So how does a magician, heir to three generations of prestidigital art, tell us about his grandfather? In a magic show, of course, with card tricks, and circus clowns and spooky-tunes recalling Max Fleischer's funny-shivery cartoons. And who better to direct this fanciful memoir than Molly Brennan of the guignolesque 500 Clown?
Playwright: Dennis Watkins. At: House Theatre of Chicago at the Viaduct, 3111 N. Western. Phone: 773-251-2195; $17-$22. Runs through: Nov. 3
But The Magnificents is not just another slam-bang artsy-cutesy everything-and-the-kitchen-sink carnival from House Theatre of Chicago. At the heart of the slapstick and slippery-shuffle is playwright Dennis Watkins' elegy for his grandfather, who—like his counterpart in the play—schooled his descendants not only in the mechanics of their craft, but in the humility necessary for its proper practice.Read more story below....
Our milieu reflects the fin de siécle trappings associated with the golden age of legerdemain, a decor extended to the collage-animation dream-sequences, together creating an ambience reminiscent of E.T.A. Hoffmann. This motif is also reflected in The Old Man, who speaks with a surly German accent, while his wife communicates in a vaguely Eastern European double-talk ( much of their dialogue drawn from Watkins grandpére's actual words, if the playbill notes of Watkins petit fils—his persona, the silent orphan Boy apprenticed by the old couple—are to be believed ) .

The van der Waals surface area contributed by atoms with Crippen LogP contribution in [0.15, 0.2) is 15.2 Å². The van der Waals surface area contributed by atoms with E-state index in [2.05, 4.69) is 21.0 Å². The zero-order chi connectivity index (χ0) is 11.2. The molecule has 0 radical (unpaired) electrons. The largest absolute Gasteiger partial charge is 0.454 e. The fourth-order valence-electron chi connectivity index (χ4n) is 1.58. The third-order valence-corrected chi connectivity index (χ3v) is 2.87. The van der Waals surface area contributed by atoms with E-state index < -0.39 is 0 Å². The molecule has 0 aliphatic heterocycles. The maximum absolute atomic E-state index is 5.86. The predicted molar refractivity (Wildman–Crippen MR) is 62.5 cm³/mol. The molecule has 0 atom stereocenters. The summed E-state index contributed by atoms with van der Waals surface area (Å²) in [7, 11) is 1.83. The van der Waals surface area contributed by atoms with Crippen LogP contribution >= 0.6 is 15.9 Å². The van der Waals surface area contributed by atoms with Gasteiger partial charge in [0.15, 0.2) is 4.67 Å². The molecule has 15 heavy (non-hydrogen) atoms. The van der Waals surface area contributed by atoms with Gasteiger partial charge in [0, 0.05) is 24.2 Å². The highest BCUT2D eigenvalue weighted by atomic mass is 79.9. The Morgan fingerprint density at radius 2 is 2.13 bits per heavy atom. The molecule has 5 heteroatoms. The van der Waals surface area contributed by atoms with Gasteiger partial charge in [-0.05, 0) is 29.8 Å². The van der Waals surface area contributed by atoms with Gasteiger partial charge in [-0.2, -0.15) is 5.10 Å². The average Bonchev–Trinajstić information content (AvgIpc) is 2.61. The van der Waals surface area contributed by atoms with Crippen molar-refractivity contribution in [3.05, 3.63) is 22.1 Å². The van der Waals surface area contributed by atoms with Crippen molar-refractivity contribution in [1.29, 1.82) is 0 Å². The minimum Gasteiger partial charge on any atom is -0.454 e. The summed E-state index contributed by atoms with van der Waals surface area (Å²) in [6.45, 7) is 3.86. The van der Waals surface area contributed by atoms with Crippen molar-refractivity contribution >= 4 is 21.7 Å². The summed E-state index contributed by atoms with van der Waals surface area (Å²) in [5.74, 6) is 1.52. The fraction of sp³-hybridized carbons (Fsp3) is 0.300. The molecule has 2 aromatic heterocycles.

And then there's the magic—not mere stunts, hurled into the action like bricks down a chimney ( except for a plodding second-act ballad conspicuously lacking in the delicate fancy preceding it ) —but integrated into the narrative, each one carrying its full share of the story, as when open-heart surgery is depicted as a sawing-in-half turn, and death comes in an Asrah levitation. Along with the enraptured Boy, we delve the mysteries of scarf-and-wand manipulation, and marvel at the ancient cup-and-ball switcheroo.
But we also gasp in alarm when The Old Man coughs red foam balloons; sigh in sentimental bliss when the clock is, literally, turned back for a courtship waltz by the aged lovers; and are inconsolable when a vanishing canary refuses to reappear, until its safe return. The Sparrow may be HTC's fall dazzler, but this small twinkling gem generates sufficient Ta-DA! to earn our attention.